Best use: Combined with a foam mat.

Self-inflating pads

It’s been over 4 decades since John Boroughs, an engineer who was let go from Boeing in the infamous layoffs of the early 70s, changed the landscape of the industry of air pads by introducing a self-inflating pad.

You might think these work much like a battery-operated air mattress but you’d be wrong.

The inside of these pads is filled with open-cell foam, which tends to return to its natural shape after being deformed. Plainly speaking – you push the air out as you fold the pad and the foam sucks it back in as you unfold it and open the valve.

Valve of a Self-Inflating Pad

Valve of a Self-Inflating Pad

Unlike with a classic air pad, if you puncture the material of a self-inflatable, you’re not left with a useless piece of plastic. Even if you can’t repair it, the foam itself offers some comfort and insulation.

Main downsides: Although the technology and the materials evolved, making these easier to pack and carry, there’s still foam inside and they don’t pack as small as a regular air pad.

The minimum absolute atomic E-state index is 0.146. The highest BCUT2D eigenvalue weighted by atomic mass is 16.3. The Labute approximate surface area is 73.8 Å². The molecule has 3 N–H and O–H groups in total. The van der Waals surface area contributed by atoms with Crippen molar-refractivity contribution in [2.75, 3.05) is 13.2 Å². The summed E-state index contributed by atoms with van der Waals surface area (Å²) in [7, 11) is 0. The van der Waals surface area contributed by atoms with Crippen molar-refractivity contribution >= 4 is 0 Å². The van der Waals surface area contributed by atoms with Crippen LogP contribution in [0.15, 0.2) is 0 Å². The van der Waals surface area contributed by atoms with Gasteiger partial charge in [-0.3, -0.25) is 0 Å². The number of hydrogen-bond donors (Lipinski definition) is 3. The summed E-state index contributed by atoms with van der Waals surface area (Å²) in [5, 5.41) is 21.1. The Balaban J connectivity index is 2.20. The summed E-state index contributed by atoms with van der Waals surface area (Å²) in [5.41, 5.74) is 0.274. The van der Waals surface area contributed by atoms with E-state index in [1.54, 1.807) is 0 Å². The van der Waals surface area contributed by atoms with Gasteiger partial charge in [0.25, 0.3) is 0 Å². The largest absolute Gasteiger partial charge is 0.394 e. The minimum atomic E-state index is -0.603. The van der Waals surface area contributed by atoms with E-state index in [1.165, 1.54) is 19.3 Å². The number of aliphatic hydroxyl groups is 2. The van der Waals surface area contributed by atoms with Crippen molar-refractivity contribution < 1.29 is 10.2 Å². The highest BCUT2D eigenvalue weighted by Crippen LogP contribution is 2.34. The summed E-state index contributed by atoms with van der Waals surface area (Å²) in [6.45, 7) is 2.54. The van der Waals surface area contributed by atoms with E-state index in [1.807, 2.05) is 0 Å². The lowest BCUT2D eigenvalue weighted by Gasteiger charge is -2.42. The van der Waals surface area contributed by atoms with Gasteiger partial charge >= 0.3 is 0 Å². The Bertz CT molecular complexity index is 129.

Another thing worth mentioning is that, over-time, the open-cell foam loses some of its “rebounding” ability and the pad doesn’t inflate as well as it used to.

The enigma of the R-value

There’s way too much fuss about the R-value of a sleeping pad, so let us cut through the clutter of vague statements out there and make it really simple.

Let’s get to it…

The basics

R-value is a number that represents Thermal Resistance (hence the R). The higher the number, the more insulation your pad will offer.

Some of the info we’re about to present is approximative and is meant to be used as reference.

How R-value relates to temperatures

This is where the information gap is and where most people get confused.

Some brands do offer what they call temperature ratings, so we compared the relationship across a few dozen of brands and products to come up with the table below:



Can I compare R-values across brands?

Here’s a dirty little secret of the industry – R-value of a pad is a standard and it has a unique formula. However, there’s no standard when it comes to how it’s measured.

This means that comparing it across brands is, to put it mildly, imprecise and can only be used as a reference.

That’s why choosing a good brand of inflatables (both air mattresses and pads), and sticking with it, is a good idea.

How do I add up the values of two pieces of gear?

This is a crucial piece of information because it allows you to mix and match looking for the combo that covers most of your scenarios.